Illinois Venture Capital Association Illinois Legislative Report
David Stricklin / Stricklin & Associates
Wednesday, April 19, 2023
IVCA continues to negotiate with the Illinois Department of Revenue and legislators on the precise language of a bill to better define an investment partnership. Readers of this column know we’ve been working on this since 2019 and we’ve had legislation in the hopper the last three years. The Senate has passed the IVCA bill unanimously twice, it has been slower going in the House. The legislature adjourns May 19th. Our expectation and goal is to have a bill of its own, or more likely, have our provision included in a larger revenue package which moves near the end of the session.
MAYOR-ELECT JOHNSON ADDRESSES LEGISLATURE
Chicago Mayor-Elect Brandon Johnson at Noon today addressed the Illinois House and Senate in a joint session. Johnson was strongly supported by the progressive members of the legislature and received a warm welcome from them, while some on the other side of the aisle were not terribly enthused – as you would expect.
Johnson appeared just days after downtown Chicago was taken over by huge crowds with disturbing video shared worldwide.
The Mayor-Elect focused on the need to control crime at its root causes and emphasized more support and services for teens and young adults, saying he would ensure a nurse and a social worker in every Chicago school. Mayor-Elect Johnson is former classroom teacher and an organizer for the Chicago Teachers Union.
As he magnified the state’s role as a “progressive” beacon across the country, the Mayor-Elect implored the legislature to work together and to work together with him on behalf of the entire state, describing Chicago as the economic engine which benefits the entire state.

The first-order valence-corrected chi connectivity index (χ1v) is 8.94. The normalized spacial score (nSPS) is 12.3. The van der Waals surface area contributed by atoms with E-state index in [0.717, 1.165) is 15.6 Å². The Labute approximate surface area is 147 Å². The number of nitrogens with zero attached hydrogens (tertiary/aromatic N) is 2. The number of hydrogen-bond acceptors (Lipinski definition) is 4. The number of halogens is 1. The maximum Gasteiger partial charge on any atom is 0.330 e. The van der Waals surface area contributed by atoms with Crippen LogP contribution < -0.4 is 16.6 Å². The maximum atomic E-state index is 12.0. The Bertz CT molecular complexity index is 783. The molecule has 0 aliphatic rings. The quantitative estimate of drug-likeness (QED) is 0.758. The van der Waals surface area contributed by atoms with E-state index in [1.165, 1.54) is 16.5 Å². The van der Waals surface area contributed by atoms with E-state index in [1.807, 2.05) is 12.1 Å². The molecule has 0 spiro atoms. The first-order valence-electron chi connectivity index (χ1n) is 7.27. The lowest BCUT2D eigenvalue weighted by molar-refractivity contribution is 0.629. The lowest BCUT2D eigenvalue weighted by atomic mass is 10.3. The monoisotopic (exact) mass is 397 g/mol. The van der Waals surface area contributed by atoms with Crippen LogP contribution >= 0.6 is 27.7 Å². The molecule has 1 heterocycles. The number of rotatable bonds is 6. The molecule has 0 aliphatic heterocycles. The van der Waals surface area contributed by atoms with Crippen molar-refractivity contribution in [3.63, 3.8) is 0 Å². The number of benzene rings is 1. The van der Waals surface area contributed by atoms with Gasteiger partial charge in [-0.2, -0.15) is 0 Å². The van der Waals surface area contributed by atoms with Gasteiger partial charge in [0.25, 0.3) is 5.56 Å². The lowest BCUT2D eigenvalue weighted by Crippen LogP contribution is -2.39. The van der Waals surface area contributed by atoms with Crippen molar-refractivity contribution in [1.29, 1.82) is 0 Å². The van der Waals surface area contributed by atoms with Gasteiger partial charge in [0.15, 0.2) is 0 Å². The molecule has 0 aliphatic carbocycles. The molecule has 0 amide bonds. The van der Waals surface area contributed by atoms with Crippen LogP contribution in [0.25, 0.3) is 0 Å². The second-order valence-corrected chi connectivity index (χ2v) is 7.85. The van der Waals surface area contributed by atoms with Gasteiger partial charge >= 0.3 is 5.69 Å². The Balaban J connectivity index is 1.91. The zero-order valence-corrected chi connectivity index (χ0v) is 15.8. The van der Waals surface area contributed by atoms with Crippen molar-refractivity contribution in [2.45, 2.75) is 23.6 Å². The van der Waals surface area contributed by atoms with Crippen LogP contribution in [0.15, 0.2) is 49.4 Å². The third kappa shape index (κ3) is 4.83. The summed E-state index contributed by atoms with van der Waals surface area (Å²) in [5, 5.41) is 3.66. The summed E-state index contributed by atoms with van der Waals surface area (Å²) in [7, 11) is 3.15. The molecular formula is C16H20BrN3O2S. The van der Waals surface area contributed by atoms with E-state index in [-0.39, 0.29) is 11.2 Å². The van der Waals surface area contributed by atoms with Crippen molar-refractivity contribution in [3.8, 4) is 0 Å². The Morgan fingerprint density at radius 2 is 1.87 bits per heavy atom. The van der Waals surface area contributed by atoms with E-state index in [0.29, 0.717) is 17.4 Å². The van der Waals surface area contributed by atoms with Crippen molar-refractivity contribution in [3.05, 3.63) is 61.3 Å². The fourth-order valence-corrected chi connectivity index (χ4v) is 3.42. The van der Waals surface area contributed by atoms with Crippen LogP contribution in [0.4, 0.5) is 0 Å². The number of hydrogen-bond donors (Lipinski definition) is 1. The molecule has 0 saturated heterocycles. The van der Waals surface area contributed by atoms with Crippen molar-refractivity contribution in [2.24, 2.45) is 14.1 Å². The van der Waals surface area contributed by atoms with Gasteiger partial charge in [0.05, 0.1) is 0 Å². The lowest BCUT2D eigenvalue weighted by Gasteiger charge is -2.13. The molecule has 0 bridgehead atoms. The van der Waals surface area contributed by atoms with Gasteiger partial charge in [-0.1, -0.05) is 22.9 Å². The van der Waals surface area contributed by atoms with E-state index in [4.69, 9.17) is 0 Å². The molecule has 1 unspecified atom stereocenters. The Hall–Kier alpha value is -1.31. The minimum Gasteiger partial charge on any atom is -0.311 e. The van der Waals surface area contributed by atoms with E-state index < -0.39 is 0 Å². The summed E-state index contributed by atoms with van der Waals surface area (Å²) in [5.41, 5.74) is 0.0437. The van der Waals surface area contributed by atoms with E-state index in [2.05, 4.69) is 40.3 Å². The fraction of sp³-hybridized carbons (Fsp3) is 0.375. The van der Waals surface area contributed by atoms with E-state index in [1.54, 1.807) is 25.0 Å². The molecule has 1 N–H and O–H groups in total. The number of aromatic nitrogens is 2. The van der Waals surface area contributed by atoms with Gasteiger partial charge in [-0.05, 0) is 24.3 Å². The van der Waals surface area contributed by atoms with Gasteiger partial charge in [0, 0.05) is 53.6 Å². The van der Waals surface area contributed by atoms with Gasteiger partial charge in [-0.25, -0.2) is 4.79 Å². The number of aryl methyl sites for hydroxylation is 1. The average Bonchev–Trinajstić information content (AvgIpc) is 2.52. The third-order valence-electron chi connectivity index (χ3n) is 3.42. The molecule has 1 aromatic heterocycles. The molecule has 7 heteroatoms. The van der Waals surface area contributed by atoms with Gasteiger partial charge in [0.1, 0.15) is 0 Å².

Here at press time, we don’t have a copy of his prepared remarks, if you have a chance consume some of the coverage of his speech. The Mayor of Chicago has become somewhat less relevant in Springfield; however it should be noted, this Mayor-Elect has a very close personal and professional relationship with Speaker Welch, and mentioned in his speech how he stared his career in government as a part-time caseworker for Senate President Harmon.
GOVERNOR HIGHLIGHTS FISCAL STRENGTH
Governor JB Pritzker was in New York this week to rally support for a general obligation bond sale and to generally take the time to trumpet the improvements in the state’s financial situation since he took over in 2019. In his view, this includes upgrades from bond houses, a $1B rainy day fund, and no bill backlog.
LEGISLATURE TURNS FOR HOME
The legislative calendar begins in January though never really heats up until after Spring Break. That is now. Legislators have deadlines for getting their bills passed, and the budget negotiators are beginning to meet and make decisions.
The two legislative leaders appeared before a Chamber of Commerce group this week and said they were “back to boring” in that the state seems to have enough tax revenue coming in to address most of the demands made by the governor and legislators without a stalemate. Advocates are pressing the General Assembly to include an additional $350 million in funding for schools, hospitals are seeking rate increases in the state’s Medicaid rates, and Republicans unveiled a pro-business agenda they’ll pursue in the final six weeks of session:
COMED FOUR TRIAL NEARS CONCLUSION
The trial of four well-known Illinois lobbyists and business executives accused of using ComEd as a funnel for improper influence on former Speaker Michael J. Madigan is wrapping up this week and could go to closing arguments next week. The case has been watched hour-by-hour inside the Capitol and around political circles. Soon members of the jury will tell us what they saw and heard.
* Hannah Meisel | Former ComEd CEO testifies she was unaware of Madigan allies’ monthly checks for no work: “We didn’t view him as a friend or an ally,” Pramaggiore said of Madigan’s relationship to ComEd, outlining the speaker’s “classic Democrat, very pro-consumer” stance on utilities. She also said ComEd officials were never quite sure what to make of the influencing effect of Madigan’s daughter, Attorney General Lisa Madigan, who “was always in opposition to us.”